Veteran prosecutor to step in for convicted attorney general

Attorney has been a central figure in sexual assault case against Bill Cosby

By Marc Levy
Associated Press

HARRISBURG, Pa. (AP) - The man who took over the duties of Pennsylvania's convicted attorney general on Wednesday is a veteran prosecutor who has handled high-profile cases in suburban Philadelphia, pursued political ambitions and emerged as a central figure in the sexual assault case against Bill Cosby.

Bruce L. Castor Jr. took the oath Wednesday to become acting attorney general, five months after an embattled Kathleen Kane hired him into the position of "solicitor general" that she specially created for him, including a waiver that allowed him to keep his private law practice. Kane, a Democrat, announced she would resign Wednesday, two days after a jury convicted her of abusing the powers of the state's top law enforcement office by leaking secret grand jury information to smear a rival and lying under oath to cover it up.

Castor, 54, is a former Republican district attorney from Montgomery County. He entered Kane's office amid her battles with top aides, spawned, in part, by the unprecedented situation of her law license being suspended by the state Supreme Court. Castor became first deputy attorney general last month.

Castor already has assumed responsibility for big decisions at the attorney general's office, including declining to appeal a judge's dismissal of some criminal charges against three former Penn State administrators over their handling of the Jerry Sandusky child sex abuse scandal.

Before she announced her resignation Tuesday, Castor advised Kane that it would be "very difficult" for her to continue in her position as attorney general, given her conviction, he told reporters.

Castor, however, received no pledges of support Tuesday from Democratic Gov. Tom Wolf or the state's top lawmakers. Wolf has the authority to appoint a replacement to Kane, with two-thirds of the Senate's approval, for the five months until a successor who is picked in the November election is sworn in Jan. 17.

The matter was under discussion with senators, although Wolf's office said no decision had been made about whether to nominate a placeholder.

For his part, Castor spoke with reporters for more than an hour Tuesday at the agency's Harrisburg headquarters, defending the capabilities of the attorney general's office, despite two years of turmoil under Kane, and calling himself the right man for the job he had once sought.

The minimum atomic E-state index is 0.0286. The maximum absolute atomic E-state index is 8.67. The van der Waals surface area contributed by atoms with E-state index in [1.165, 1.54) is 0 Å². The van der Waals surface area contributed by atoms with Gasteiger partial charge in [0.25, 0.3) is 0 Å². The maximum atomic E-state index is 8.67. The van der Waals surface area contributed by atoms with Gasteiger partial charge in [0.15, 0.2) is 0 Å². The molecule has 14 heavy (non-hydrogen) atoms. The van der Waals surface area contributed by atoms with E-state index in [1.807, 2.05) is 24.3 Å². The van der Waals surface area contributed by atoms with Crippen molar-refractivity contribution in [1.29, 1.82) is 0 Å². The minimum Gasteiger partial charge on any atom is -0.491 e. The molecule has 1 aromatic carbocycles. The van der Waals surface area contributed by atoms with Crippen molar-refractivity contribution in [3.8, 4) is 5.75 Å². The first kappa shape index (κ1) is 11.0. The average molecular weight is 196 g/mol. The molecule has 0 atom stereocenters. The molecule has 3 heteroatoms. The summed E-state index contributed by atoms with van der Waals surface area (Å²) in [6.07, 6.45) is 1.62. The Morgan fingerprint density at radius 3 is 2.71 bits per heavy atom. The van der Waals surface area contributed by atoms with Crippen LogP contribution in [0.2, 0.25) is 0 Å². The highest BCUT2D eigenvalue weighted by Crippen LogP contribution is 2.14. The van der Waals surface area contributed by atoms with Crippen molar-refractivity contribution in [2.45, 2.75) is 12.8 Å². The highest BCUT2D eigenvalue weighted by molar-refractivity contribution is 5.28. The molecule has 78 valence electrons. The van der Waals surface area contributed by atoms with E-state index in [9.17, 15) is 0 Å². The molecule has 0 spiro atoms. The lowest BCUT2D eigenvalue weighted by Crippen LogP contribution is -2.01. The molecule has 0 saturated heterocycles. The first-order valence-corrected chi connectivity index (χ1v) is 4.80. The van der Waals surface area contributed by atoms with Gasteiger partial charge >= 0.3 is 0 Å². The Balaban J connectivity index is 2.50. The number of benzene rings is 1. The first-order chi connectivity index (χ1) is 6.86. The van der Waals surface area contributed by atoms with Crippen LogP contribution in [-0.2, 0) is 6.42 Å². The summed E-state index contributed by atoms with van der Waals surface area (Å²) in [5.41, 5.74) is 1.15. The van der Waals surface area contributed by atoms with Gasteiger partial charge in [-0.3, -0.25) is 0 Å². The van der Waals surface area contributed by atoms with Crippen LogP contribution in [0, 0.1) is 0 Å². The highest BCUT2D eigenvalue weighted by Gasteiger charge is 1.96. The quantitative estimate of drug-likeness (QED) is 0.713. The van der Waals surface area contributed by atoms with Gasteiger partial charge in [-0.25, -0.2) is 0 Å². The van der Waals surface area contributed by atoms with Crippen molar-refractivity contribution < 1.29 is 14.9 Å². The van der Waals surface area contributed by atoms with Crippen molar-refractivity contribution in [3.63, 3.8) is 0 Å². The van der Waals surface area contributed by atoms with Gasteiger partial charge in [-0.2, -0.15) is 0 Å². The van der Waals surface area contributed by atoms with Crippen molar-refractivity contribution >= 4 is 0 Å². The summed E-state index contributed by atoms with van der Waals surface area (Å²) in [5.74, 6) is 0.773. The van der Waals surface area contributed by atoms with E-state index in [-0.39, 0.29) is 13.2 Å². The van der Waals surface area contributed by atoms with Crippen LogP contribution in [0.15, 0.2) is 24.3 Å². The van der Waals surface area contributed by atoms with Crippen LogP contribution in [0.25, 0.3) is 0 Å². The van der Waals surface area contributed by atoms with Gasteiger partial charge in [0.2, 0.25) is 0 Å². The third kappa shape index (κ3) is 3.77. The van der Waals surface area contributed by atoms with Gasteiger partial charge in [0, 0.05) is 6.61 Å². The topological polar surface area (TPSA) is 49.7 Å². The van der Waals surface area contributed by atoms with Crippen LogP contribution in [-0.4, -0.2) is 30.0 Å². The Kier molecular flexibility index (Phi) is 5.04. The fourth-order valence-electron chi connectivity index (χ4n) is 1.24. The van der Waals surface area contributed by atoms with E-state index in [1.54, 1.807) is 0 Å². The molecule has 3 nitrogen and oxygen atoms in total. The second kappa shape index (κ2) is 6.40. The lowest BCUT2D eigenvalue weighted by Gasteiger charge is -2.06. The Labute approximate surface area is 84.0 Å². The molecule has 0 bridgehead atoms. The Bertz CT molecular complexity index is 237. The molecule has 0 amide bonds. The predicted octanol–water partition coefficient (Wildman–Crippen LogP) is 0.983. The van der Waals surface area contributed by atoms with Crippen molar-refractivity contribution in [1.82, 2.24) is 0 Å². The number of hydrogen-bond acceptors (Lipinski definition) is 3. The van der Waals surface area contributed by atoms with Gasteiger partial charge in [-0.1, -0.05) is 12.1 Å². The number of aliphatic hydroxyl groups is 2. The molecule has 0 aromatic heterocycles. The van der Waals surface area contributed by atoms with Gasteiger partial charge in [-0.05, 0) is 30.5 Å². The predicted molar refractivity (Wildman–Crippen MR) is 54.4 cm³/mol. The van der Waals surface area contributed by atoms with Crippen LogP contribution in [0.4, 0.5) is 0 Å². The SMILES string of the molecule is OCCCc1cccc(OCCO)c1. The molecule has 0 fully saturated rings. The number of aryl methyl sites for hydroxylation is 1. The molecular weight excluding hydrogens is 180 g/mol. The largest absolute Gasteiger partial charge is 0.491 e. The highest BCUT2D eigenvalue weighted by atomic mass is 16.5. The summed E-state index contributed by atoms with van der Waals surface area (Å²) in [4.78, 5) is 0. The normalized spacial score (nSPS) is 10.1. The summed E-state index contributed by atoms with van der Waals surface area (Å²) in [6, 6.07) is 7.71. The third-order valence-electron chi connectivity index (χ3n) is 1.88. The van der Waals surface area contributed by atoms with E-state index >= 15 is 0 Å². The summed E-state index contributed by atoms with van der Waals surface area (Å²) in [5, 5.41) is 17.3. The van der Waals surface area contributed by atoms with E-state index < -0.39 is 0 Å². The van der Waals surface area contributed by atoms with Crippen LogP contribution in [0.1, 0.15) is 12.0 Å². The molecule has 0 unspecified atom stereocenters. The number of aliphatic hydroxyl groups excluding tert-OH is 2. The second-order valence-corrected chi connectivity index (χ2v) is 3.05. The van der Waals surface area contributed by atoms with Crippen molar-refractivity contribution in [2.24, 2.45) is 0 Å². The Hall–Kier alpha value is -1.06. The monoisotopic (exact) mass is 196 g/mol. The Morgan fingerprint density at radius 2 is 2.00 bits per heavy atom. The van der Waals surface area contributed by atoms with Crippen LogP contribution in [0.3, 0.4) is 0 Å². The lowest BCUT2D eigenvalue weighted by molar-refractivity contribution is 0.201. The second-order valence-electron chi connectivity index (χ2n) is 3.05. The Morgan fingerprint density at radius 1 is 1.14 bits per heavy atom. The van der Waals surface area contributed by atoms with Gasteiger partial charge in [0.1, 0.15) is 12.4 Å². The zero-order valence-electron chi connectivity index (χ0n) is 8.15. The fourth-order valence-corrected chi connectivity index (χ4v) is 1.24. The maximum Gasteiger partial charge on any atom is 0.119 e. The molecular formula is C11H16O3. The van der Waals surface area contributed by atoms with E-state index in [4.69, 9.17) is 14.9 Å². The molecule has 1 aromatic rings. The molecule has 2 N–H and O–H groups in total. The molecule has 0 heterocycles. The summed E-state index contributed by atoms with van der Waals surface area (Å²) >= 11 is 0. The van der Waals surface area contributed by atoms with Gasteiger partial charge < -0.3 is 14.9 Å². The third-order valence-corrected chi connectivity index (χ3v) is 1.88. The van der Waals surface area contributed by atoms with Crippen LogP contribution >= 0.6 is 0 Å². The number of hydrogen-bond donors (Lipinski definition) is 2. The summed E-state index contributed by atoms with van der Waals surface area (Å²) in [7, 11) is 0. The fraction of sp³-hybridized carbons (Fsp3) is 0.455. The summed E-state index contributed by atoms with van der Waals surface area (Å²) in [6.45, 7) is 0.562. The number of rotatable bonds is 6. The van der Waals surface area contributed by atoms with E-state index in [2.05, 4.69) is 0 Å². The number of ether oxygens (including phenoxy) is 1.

"I doubt that there's anybody in all of Pennsylvania that has more experience and brings more knowledge to the game than me, which is I think why I was sought out in the first place," Castor said.

He called himself someone who speaks candidly, tries to do what's right and has made decisions independent of his boss, Kane.

"It's very difficult for me to be told what to do," Castor said.

Castor served for more than a decade as a staff prosecutor in Montgomery County, Pennsylvania's third most populous county, before he ran successfully for district attorney. He served two terms in that office and another two terms as county commissioner. He ran for district attorney again last fall, but lost to Kevin Steele, the man who ultimately led the prosecution's case against Kane.

In 2004, Castor ran for attorney general, losing in an expensive and hotly contested Republican primary to Tom Corbett. In 2013, he explored a run for governor, warning that Republicans were otherwise doomed to back an unpopular incumbent - Corbett - who could not win re-election. He was right: Corbett lost badly in 2014 to Wolf. But Castor abandoned any plan for a campaign, saying he could not drum up enough support to challenge a sitting governor.

Castor also has been a central figure in the sexual assault case against Bill Cosby.

He has said that he had promised not to charge Cosby a decade ago when, as Montgomery County district attorney, he investigated a former Temple University employee's claim that the entertainer had molested her at his home. But in February, a judge in the Cosby case rejected his claim.

Published: Thu, Aug 18, 2016